Climate change focus of Lawrence’s annual Honors Convocation

David Gerard, associate professor of economics at Lawrence University, discusses the considerable consensus about climate policy that economists have reached in the college’s annual Honors Convocation.

2015 Faculty Convocation Award recipient David Gerard

Gerard presents “Is it Warm in Here? The Intractable Challenges of Climate Change” Thursday, May 14 at 11:10 a.m in the Lawrence Memorial Chapel in the 2014-15 convocation series finale. The event is free and open to the public. It also will be live streamed.

Following the address, Gerard also will conduct a question-and-answer session from 1-2 p.m. in the Warch Campus Center cinema.

The Honors Convocation publicly recognizes students and faculty recipients of awards and prizes for excellence in the arts, humanities, sciences, social sciences, languages and music as well as demonstrated excellence in athletics and service to others.

Gerard was chosen as speaker as the recipient of Lawrence’s annual Faculty Convocation Award, which honors a faculty member for distinguished professional work. He is the sixth faculty member so honored.

A specialist in risk analysis, Gerard will outline projected impacts of fossil fuel emissions on global temperatures and discuss the economic and political challenges associated with mitigating carbon emissions, drawing upon his research in electricity generation costs and “clean coal” technologies.

His research focuses on rules and regulations that govern everything from health and safety to the environment, including remediation of hazardous waste sites, automobile fuel economy and emissions and the effect of changing from standard time to daylight savings time on traffic fatalities.

He shared his expertise with the Senate subcommittee on Environment and Public Works on Clean Water Act reform in 2000 and spent two years as a member of a special National Academy of Sciences panel investigating the safety challenges of advanced automotive electronics, sparked by the rash of unexplained accelerator accidents in Toyota vehicles.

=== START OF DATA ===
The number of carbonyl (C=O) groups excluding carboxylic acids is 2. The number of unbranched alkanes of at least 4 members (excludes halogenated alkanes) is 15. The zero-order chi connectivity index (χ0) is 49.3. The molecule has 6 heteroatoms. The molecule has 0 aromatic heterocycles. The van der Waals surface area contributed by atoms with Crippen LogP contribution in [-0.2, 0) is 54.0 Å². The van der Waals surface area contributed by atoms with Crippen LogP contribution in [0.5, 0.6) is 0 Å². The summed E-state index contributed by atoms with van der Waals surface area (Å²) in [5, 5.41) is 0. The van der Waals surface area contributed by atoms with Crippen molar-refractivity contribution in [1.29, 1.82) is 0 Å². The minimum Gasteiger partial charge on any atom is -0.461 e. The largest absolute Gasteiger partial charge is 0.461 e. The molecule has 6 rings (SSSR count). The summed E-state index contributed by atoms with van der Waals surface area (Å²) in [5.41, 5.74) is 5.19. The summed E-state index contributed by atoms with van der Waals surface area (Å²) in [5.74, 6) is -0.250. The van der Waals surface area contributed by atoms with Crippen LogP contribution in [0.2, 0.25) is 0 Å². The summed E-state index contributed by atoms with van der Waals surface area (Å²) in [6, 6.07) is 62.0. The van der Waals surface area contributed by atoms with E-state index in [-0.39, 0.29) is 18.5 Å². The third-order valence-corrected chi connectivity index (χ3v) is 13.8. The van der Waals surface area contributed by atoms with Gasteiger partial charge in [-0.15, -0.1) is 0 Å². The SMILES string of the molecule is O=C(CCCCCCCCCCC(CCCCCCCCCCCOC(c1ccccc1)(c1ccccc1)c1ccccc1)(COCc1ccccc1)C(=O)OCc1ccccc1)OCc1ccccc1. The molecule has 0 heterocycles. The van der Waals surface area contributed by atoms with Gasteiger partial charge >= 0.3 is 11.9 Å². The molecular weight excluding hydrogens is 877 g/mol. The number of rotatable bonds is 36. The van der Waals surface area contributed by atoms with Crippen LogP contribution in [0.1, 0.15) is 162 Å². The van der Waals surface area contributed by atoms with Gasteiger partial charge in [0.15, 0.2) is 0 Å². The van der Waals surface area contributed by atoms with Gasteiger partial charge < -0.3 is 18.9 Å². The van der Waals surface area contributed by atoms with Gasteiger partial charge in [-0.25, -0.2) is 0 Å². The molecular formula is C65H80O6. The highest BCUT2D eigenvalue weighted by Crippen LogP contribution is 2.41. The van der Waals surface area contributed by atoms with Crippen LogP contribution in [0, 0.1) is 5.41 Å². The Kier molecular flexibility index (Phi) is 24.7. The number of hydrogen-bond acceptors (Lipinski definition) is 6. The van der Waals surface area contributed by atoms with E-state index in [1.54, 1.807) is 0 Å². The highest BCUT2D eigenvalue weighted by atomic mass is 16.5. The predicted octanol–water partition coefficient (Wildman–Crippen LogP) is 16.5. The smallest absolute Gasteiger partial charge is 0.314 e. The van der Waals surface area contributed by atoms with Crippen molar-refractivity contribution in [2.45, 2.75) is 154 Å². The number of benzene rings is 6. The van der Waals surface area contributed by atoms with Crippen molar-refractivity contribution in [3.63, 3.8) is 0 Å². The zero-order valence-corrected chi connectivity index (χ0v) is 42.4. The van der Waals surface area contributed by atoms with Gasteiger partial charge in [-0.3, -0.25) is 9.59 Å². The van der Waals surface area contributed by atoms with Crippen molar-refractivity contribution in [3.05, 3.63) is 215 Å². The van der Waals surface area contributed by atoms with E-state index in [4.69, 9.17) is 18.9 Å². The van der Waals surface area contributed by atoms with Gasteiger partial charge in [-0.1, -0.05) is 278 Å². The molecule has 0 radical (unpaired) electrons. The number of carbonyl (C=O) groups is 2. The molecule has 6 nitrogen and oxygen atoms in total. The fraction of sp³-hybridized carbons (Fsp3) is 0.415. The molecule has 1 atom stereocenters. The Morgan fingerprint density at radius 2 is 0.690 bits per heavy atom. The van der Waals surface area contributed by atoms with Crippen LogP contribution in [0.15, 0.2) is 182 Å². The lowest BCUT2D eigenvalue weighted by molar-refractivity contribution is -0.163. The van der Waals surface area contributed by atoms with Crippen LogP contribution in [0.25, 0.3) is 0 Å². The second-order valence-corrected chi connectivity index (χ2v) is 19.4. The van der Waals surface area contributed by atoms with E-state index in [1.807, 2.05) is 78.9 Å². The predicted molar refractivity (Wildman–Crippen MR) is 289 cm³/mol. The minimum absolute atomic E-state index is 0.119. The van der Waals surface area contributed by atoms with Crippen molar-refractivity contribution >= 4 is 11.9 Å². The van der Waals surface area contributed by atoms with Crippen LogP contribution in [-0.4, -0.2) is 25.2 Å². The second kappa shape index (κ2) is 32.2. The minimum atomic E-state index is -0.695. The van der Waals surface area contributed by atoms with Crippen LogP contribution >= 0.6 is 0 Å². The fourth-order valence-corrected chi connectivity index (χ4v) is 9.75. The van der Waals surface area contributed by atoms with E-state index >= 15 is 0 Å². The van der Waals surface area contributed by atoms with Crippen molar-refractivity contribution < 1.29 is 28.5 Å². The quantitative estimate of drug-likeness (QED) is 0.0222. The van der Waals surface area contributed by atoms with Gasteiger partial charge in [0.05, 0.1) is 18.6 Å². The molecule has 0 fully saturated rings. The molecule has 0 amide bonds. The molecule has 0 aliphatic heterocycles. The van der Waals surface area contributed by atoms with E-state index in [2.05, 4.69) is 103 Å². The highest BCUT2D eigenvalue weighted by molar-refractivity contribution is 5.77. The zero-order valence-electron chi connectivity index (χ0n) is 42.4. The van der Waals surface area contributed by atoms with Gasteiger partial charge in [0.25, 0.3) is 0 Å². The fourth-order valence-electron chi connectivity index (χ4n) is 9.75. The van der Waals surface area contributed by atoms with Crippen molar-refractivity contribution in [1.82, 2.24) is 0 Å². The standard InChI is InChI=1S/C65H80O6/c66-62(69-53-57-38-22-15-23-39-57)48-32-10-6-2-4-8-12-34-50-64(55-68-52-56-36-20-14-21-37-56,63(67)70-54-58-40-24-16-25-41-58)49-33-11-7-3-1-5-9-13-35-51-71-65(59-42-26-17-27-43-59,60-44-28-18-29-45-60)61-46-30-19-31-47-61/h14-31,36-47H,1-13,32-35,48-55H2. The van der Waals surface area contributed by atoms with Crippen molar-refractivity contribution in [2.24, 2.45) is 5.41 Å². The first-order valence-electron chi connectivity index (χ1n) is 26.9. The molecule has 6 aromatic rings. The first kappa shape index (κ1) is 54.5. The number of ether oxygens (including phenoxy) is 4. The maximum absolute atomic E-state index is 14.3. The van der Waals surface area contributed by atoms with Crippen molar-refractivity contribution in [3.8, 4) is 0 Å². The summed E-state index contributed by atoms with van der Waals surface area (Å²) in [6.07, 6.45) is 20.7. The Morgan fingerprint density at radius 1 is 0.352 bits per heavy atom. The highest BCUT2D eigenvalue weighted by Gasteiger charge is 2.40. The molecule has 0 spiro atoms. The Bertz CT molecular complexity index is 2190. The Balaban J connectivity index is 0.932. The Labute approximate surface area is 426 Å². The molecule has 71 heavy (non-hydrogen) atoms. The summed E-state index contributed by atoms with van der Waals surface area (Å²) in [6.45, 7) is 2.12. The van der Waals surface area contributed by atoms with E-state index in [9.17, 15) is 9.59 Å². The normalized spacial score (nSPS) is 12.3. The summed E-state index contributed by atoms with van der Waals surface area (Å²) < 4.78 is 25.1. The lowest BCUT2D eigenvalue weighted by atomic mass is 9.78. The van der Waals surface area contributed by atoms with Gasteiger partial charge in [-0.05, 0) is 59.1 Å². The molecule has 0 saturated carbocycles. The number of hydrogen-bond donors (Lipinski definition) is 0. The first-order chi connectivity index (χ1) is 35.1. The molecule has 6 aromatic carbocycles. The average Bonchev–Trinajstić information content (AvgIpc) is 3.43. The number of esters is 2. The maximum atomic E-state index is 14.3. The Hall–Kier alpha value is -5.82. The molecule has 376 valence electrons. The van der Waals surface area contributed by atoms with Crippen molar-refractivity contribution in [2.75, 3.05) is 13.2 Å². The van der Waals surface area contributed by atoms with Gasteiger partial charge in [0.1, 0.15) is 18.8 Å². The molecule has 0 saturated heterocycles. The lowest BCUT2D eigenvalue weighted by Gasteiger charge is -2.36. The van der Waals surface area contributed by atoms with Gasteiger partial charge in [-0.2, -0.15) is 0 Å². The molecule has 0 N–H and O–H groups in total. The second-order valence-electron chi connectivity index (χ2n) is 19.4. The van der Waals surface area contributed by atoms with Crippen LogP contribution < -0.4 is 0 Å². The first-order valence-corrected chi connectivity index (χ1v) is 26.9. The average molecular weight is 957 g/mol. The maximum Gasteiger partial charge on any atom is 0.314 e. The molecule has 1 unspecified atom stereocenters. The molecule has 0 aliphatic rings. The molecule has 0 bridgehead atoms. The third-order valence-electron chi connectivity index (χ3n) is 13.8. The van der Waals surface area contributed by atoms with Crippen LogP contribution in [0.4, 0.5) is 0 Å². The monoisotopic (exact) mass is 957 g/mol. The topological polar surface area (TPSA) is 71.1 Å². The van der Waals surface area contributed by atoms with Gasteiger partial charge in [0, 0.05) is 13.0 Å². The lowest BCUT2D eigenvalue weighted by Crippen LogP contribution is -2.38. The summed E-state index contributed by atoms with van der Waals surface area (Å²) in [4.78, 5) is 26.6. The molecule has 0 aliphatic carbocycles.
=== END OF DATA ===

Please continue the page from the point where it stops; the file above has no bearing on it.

Gerard was instrumental in the development of two interactive websites that allow users to explore various dimensions of mortality risks. TrafficSTATS allows users to explore traffic risks for various vehicle types and demographic characteristics while Death Risk Rankings enables users to compare the probability of dying by various causes in the United States and the European Union.

Prior to joining the Lawrence faculty in 2009, Gerard spent eight years at Carnegie Mellon University as the executive director of the Center for the Study and Improvement of Regulation in the department of Engineering and Public Policy.

Gerard earned a bachelor’s degree in American studies and economics from Grinnell College and earned a Ph.D. in economics from the University of Illinois.

About Lawrence University
Founded in 1847, Lawrence University uniquely integrates a college of liberal arts and sciences with a nationally recognized conservatory of music, both devoted exclusively to undergraduate education. It was selected for inclusion in the Fiske Guide to Colleges 2015 and the book “Colleges That Change Lives: 40 Schools That Will Change the Way You Think About College.” Engaged learning, the development of multiple interests and community outreach are central to the Lawrence experience. Lawrence draws its 1,500 students from nearly every state and more than 50 countries.